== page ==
The federal government, which controls the manufacture, importation, distribution and sale of such dangerous items as guns, explosives, radioactive materials and drugs, does little to keep track of the potent poison cyanide and nothing to control its availability for sale to the public.
Several agencies, from the Environmental Protection Agency to the Transportation Department, have some jurisdiction over the poison, which was apparently stuffed into Extra-Strength Tylenol capsules, killing seven people in the Chicago area in the last six days.
Most of the existing regulations, however, are geared to control the accidental release of the poison into the water or the atmosphere, either when the substance is being used in the manufacturing process, used in pesticide products or disposed of in waste dumps.
There are also rules designed to identify who has possession of the chemical when it is being transported from a manufacturer to a user, but once the cyanide arrives at its destination, those rules are no longer applicable.
Officials at several federal agencies yesterday cited two arguments against attempting further regulation of cyanide and other poisons, like arsenic, that are frequently used in the industrial process. First, it is relatively easy for someone with a knowledge of chemistry to manufacture cyanide from a group of benign components. Second, it would be a mammoth job to regulate all available poisons.
"Gasoline and a lot of other products are poisons and they're not regulated either," said Bill Grigg, a spokesman for the Food and Drug Administration. "There are so many potential poisons in the world, natural as well as manufactured, that if we decided they all needed to be regulated closely it would be a monumental task."
The most obvious existing authority for such regulation would be the 1976 Toxic Substances Control Act, which was designed as a catch-all piece of legislation giving EPA authority to regulate the use and distribution of dangerous substances not already controlled by existing legislation. Thus far, four substances have been regulated under TOSCA: polychlorinated biphenyls (PCBs), once widely used in electrical generators; asbestos; chlorinated fluorocarbons, or aerosol propellants, and dioxin wastes resulting from different organic chemical processes.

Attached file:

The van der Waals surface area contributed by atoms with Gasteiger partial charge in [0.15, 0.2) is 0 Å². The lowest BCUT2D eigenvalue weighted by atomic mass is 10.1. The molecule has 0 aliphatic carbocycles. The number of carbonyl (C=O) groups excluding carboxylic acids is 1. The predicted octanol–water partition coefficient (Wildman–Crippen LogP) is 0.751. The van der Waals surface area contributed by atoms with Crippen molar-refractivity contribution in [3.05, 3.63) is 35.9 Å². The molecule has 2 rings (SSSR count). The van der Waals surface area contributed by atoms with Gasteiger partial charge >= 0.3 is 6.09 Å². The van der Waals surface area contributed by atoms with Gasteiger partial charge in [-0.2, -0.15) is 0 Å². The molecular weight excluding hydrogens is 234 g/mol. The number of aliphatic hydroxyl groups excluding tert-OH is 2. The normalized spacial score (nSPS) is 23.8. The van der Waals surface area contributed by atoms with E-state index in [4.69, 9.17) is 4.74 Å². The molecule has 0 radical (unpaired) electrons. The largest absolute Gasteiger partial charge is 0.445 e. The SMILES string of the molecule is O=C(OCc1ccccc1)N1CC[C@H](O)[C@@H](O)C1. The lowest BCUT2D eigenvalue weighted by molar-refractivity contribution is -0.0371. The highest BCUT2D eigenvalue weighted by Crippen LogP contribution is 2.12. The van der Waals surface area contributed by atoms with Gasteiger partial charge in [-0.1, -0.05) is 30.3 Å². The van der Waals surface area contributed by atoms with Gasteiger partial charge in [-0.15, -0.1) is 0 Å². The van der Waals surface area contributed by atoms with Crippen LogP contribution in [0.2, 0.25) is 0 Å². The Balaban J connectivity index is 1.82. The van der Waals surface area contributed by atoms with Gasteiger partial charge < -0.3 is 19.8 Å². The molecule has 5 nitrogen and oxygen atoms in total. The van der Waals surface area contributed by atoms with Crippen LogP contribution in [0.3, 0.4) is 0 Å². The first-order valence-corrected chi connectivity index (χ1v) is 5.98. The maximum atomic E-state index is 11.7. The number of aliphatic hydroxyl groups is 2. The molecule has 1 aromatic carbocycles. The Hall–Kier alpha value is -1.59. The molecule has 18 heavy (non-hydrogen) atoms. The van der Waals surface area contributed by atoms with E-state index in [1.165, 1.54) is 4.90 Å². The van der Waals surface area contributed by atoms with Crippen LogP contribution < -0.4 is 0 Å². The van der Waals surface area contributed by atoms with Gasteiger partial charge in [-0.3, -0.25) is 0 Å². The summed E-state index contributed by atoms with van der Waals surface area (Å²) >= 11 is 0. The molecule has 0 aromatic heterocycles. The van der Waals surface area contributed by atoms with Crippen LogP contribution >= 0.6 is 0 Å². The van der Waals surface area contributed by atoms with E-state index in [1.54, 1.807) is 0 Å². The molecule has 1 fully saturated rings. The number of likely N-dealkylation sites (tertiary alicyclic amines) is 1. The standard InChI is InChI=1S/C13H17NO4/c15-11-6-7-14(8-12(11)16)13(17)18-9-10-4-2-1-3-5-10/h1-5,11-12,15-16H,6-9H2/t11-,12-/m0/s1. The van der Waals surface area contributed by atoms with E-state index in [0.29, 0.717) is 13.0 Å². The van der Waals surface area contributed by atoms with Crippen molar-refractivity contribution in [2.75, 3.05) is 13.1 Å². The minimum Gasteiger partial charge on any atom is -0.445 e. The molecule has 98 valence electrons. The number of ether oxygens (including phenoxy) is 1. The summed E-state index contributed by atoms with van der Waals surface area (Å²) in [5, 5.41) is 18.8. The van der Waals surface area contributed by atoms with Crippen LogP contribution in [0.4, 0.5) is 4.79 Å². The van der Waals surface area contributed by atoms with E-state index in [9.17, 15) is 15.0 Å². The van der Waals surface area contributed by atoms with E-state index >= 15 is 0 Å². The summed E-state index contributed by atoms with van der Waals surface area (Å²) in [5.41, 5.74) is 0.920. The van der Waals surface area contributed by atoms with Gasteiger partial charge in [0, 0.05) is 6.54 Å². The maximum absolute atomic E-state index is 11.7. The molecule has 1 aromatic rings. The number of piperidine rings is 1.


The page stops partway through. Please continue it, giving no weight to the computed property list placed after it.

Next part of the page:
"There's certainly no way under the Toxic Substances Control Act to keep track of individual possessions of a poison," said Susan Vogt, special assistant to the EPA's assistant administrator for toxic substances. "You would have to control the sale of the substance in all instances."
Cyanide is also subject to regulation by EPA under the Pesticide Control Act and by the Materials Transportation Bureau of the Transportation Department. It is not classified as a drug, a food or a cosmetic, so is not regulated by the FDA.
According to John Slavick, spokesman for the Chemical Manufacturers' Association, there is no "cradle-to-grave" regulation of cyanide, as there is of radioactive materials, because "the substances are so bad and they have been recognized as being so bad that the industry procedures in place have been proven through the course of time. If you fool around with this stuff you're going to be dead."
Cyanide can occur in both gaseous and crystal forms. The most frequently used forms of the substance are sodium cyanide and potassium cyanide, the kind discovered in the Tylenol capsules.
The country's largest cyanide manufacturer is the E.I. DuPont deNemours Co. in Wilmington, Del., which, according to spokesman Edward Stewart, produces "in the millions of pounds" of the chemical annually.
Stewart said DuPont has officials meet with any new cyanide customer to evaluate his understanding of the chemical. "If we're not satisfied after that conversation that the person is qualified to use it, we refuse the order," Stewart said. Customers must also certify by letter that they understand the safety procedures necessary for handling cyanide.
Most of DuPont's industrial customers are manufacturing and mining concerns who use the chemical as a catalyst to separate metals like gold and silver from raw ore, or use it in the electroplating process.
One byproduct of the Chicago deaths may be increased political pressure to increase the regulation of such poisons. Sen. Robert T. Stafford (R-Vt.), chairman of the Environment and Public Works Committee, late yesterday sent a letter to EPA Administrator Anne M. Gorsuch asking her to investigate the possibility of further regulation.
"Clearly few persons could have anticipated that anyone would take the irrational and inhuman action which led to these deaths," Stafford's letter said. "However, the action having nonetheless been taken, it is incumbent on you or some other official to determine the appropriate regulatory response for the control of cyanide in order to prevent a recurrence."